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LINGUIST List 22.2716

Thu Jun 30 2011

Diss: Neuroling: Abada: 'Electrophysiological Investigations of Age...'

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        1.     Shani Abada , Electrophysiological Investigations of Age Differences in Phrasal Interpretation: The time course of cross-modal interactions

Message 1: Electrophysiological Investigations of Age Differences in Phrasal Interpretation: The time course of cross-modal interactions
Date: 30-Jun-2011
From: Shani Abada <shani.abadamail.mcgill.ca>
Subject: Electrophysiological Investigations of Age Differences in Phrasal Interpretation: The time course of cross-modal interactions
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Institution: McGill University
Program: Department of Linguistics
Dissertation Status: Completed
Degree Date: 2010

Author: Shani H Abada

Dissertation Title: Electrophysiological Investigations of Age Differences in
Phrasal Interpretation: The time course of cross-modal
interactions

Dissertation URL:
http://digitool.Library.McGill.CA:80/R/-?func=dbin-jump-full&object_id=9688

Linguistic Field(s): Neurolinguistics

Subject Language(s): English (eng)


Dissertation Director(s):
Karsten Steinhauer
Shari R. Baum

Dissertation Abstract:

The current research examines the neural correlates of younger and older adults'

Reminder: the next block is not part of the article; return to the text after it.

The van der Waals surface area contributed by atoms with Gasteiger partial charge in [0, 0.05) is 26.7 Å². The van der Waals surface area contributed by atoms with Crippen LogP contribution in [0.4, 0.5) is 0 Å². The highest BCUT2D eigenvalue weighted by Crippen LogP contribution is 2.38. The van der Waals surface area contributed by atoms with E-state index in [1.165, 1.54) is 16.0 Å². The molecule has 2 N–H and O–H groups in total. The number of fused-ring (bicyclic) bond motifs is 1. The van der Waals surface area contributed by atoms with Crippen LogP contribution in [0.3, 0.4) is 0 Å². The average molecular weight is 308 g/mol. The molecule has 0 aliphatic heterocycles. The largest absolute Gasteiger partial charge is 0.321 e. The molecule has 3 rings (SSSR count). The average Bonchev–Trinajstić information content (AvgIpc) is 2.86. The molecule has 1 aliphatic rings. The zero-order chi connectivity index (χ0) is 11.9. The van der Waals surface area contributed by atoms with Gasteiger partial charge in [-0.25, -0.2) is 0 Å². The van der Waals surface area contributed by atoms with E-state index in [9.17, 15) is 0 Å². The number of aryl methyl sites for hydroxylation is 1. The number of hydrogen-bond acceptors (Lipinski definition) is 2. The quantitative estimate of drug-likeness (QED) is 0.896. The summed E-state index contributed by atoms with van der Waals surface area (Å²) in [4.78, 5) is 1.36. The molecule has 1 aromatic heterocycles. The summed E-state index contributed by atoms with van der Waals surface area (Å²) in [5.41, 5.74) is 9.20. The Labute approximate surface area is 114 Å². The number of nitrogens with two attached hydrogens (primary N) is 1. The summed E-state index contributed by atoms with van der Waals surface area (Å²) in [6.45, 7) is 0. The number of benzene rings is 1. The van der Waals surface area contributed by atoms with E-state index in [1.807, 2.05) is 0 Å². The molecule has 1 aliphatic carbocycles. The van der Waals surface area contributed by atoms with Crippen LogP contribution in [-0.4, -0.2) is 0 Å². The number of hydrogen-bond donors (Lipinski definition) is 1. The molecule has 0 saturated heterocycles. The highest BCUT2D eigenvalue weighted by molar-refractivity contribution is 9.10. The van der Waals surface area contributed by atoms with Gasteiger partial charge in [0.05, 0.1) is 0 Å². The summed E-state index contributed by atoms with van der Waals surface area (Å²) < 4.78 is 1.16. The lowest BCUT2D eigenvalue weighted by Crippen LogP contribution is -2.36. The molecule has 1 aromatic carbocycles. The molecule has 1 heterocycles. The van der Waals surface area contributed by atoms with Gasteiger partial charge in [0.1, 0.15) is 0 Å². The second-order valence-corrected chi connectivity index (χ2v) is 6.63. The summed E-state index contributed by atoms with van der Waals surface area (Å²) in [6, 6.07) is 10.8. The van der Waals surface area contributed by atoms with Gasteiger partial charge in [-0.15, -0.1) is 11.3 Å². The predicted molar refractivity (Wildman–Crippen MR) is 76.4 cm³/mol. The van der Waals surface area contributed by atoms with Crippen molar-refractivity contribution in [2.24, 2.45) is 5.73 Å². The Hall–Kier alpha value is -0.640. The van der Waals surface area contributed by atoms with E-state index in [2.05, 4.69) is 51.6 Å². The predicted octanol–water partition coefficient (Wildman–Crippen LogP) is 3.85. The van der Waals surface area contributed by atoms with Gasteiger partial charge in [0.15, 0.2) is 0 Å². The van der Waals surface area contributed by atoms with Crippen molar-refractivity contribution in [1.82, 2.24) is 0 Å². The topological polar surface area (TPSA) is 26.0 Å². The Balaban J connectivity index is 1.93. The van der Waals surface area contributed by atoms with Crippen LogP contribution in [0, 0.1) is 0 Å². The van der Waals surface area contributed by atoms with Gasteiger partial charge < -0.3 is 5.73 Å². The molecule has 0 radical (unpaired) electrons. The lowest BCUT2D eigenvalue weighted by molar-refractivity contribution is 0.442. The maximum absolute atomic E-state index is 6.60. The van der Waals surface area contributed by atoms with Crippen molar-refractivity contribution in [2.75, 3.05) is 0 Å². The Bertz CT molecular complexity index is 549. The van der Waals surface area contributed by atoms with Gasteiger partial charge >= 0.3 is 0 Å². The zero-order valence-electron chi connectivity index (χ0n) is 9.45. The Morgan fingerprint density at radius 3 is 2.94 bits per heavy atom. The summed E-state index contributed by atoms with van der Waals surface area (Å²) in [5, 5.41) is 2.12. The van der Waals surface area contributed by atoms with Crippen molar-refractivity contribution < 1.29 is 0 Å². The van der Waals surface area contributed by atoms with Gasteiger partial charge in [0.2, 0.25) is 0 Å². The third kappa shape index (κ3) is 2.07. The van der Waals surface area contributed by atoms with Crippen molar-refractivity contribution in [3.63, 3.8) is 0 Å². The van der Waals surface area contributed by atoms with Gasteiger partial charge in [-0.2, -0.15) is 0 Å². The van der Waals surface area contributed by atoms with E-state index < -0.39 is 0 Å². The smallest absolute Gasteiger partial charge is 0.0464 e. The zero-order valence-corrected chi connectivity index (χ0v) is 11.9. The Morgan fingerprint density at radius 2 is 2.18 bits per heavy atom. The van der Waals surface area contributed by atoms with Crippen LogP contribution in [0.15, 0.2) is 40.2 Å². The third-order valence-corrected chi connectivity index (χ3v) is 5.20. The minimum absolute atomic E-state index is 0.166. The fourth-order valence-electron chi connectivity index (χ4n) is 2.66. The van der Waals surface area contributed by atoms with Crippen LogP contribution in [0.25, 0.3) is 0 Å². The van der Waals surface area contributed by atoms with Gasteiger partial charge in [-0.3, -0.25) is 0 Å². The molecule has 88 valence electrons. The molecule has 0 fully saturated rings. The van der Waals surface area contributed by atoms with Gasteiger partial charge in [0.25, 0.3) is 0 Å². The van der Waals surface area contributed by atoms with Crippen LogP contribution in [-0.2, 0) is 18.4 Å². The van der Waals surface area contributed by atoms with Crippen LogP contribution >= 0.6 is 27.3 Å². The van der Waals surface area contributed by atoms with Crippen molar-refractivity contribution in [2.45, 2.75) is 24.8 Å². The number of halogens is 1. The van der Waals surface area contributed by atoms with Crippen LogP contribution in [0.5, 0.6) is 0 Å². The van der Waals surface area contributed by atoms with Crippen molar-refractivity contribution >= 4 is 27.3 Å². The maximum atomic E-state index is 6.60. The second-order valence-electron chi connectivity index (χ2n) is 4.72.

processing of prosodic cues as they relate to phrase groupings and the influence
of visual context on prosodic perception. Studies investigating linguistic
prosodic perception in older adults show that these individuals remain sensitive
to prosody, but allude to subtle processing differences. The use of
event-related brain potentials (ERPs) is a particularly useful means of
investigating prosodic processing because ERPs permit an analysis of prosodic
processing in real time.

Here, ERPs were recorded from younger (ages 18 to 25 years; n = 20) and older
(ages 65 to 80 years; n = 11) subjects were presented with phrases such as 'bag
and bed and cup', with pauses inserted so as to create a phrasal grouping with
an early boundary ('bag # and bed and cup') or a late boundary ('bag and bed #
and cup'). Visual displays of the items were presented simultaneous with the
onset of the auditory phrases. These pictures corresponded to the phrases
(match), differed in the phrase grouping depicted (prosodic mismatch), differed
by the center item (semantic mismatch), or differed in both phrase grouping and
the second item (double mismatch). Participants were asked to determine whether
the auditory and visual stimuli matched.

We found that older and younger participants were able to successfully integrate
auditory and visual prosodic and semantic information. Both age groups showed
increased difficulty detecting prosodic mismatches, though this was particularly
difficult for older adults. Prosodic and semantic mismatches were reflected in
N400 and P600 electrophysiological responses, providing important insight into
the interpretation of these components. Interestingly, many young adults and all
older adults displayed a specific pattern of eye movement which also influenced
neural responses. Together, the ERP, eye movement and behavioral findings
suggest that older and younger adults display similar sensitivity to prosody in
early processing stages but may differ in performance at later stages of
integration.

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